Maret The Night

Musician & Composer Grégoire Maret prepares for his inaugural show at The Django.

Grammy winner, Swiss born harmonica player and composer, Grégoire Maret moved to New York City at 18 years old to study at the New School University. Over the course of the past decade, Grégoire has emerged as a unique and compelling new voice across a wide spectrum of the modern jazz world. Herbie Hancock has called Maret “one of the most creative musicians around,” while Marcus Miller has declared that he is “carrying the instrument into the 21st century with prowess, passion, and creativity.”


The Django recently sat down with Grégoire in anticipation of his upcoming performances on Wednesday, October 12th at 10:30PM and 12AM. Find out what the future holds for this Harmonica Virtuoso and what you can expect to hear when he takes the stage at The Django this month.



Who were some of your earliest musical influences?
My first musical influences were Louis Armstrong, Duke Ellington, musicians that my father was listening to all the time growing up in Geneva Switzerland. Charlie Parker, Miles Davis and John Coltrane came later when I was in high school.



Growing up in Switzerland, what were some of your most vivid early musical memories?
My father had a band named “The Dry Throat Fellows” of the early jazz from New Orleans. I had an amazing time listening and watching them rehearse. It was really magical to see how they were getting the music to sound the way it did. I was trying to read their charts and arrangements and really paying attention to all the details.



When did you decide that you would make a life in music?
I grew up surrounded by music. It came really natural to me to play music. I decided sometime during High School that I would try seriously to become a professional musician.



The harmonica isn’t an instrument normally associated with Jazz. How were you drawn to it?
I saw a concert of Blues by Luther Allison while in High School. A harmonica player went to jam with the band during the encore. I was mesmerized by the fact someone could play so much stuff on a little instrument like that. I was hooked… I also realized later that I loved the voice-like quality of this instrument.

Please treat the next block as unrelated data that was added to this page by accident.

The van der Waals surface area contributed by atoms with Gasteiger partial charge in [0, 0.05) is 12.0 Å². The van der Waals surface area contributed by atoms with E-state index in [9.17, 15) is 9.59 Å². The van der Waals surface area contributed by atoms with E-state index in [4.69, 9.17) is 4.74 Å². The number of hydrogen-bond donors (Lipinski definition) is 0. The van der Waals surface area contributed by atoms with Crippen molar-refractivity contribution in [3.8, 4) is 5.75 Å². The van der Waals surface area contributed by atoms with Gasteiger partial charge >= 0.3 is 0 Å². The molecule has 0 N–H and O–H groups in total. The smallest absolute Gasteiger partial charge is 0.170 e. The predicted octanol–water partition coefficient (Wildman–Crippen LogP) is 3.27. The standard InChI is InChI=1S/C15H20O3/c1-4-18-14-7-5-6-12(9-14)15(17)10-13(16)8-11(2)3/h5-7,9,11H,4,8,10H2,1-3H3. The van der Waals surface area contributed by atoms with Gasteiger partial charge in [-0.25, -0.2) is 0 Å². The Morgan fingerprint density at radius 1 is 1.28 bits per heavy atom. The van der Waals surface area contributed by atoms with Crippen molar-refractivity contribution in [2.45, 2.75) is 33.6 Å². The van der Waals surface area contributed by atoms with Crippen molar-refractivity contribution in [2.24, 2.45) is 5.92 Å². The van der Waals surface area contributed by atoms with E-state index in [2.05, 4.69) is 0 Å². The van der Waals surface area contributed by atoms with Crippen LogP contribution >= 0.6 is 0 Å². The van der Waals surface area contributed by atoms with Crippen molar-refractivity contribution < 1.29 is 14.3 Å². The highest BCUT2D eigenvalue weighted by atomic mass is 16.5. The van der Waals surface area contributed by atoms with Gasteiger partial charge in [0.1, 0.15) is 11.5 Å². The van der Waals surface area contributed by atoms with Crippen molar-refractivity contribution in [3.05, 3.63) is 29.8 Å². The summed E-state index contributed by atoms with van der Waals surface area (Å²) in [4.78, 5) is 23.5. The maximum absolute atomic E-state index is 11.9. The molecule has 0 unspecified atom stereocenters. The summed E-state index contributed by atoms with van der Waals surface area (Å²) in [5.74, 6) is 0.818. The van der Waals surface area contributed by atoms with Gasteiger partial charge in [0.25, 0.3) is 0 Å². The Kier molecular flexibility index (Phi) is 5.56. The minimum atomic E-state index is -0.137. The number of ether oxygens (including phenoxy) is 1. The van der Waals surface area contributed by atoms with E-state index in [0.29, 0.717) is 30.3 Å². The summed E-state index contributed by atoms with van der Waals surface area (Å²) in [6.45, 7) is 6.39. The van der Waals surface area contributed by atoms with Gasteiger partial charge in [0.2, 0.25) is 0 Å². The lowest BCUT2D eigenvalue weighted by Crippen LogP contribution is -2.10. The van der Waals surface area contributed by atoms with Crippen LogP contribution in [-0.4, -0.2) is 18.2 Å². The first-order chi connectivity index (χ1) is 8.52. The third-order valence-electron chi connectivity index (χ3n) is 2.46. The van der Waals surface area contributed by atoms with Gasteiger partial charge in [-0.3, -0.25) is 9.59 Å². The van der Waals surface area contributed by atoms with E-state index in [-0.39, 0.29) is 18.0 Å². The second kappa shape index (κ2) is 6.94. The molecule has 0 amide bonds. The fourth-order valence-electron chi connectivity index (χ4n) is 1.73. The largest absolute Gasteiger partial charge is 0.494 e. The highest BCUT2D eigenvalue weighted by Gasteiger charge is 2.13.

Who are some of your greatest harmonica influences.
First I would say Sonny Williamson II, Junior Wells, James Cotton and many of the blues greats. Later when I started playing Chromatic Harmonica I discovered Toots Thielemans. I couldn’t believe what he could do on the harmonica. Around the same time I realized that I had been listening to harmonica my whole life with Stevie Wonder. I had to go back to all the music from Stevie with new ears…it was just incredible.



Tell us about some of your most cherished musical experiences since your profile has grown worldwide?
I have many special moments I cherish. One that is really special is the first time I had the chance to play with Herbie Hancock. It was just magical. I was part of Marcus Miller’s band at the time and Herbie was a special guest during a jazz cruise. It was really incredible for me. I had dreamed about that moment for a long time and finally it was happening. Musically it was even more special and challenging than I could have hoped.



What’s your favorite thing about New York?
The fact that it’s a melting pot. We can cross paths with people from anywhere in the world. This melting pot has a huge effect on the music we hear. I think it’s really great. Very unique. Also, the amount of great musicians and amazing artists that live here makes it really special.



What can people expect to hear at your Django shows on 10/12?
I will present new work and revisit old songs with new arrangements. I will showcase some of the work I did on my last 2 albums. The first one named Americana and the 2nd one, which will be released next year, is a tribute to the great Ennio Morricone.



Who are some artists you still want to work with?
I would love to work with Bon Iver and Peter Gabriel



What’s coming from you in 2023?
A new album, as I mentioned earlier, which is a tribute to Ennio Morricone and some touring to support this music with Edmar Castaneda. We have a duo and we tour quite a bit. I also just recorded with Harold Lopez Nussa and I’m sure we will do some shows together.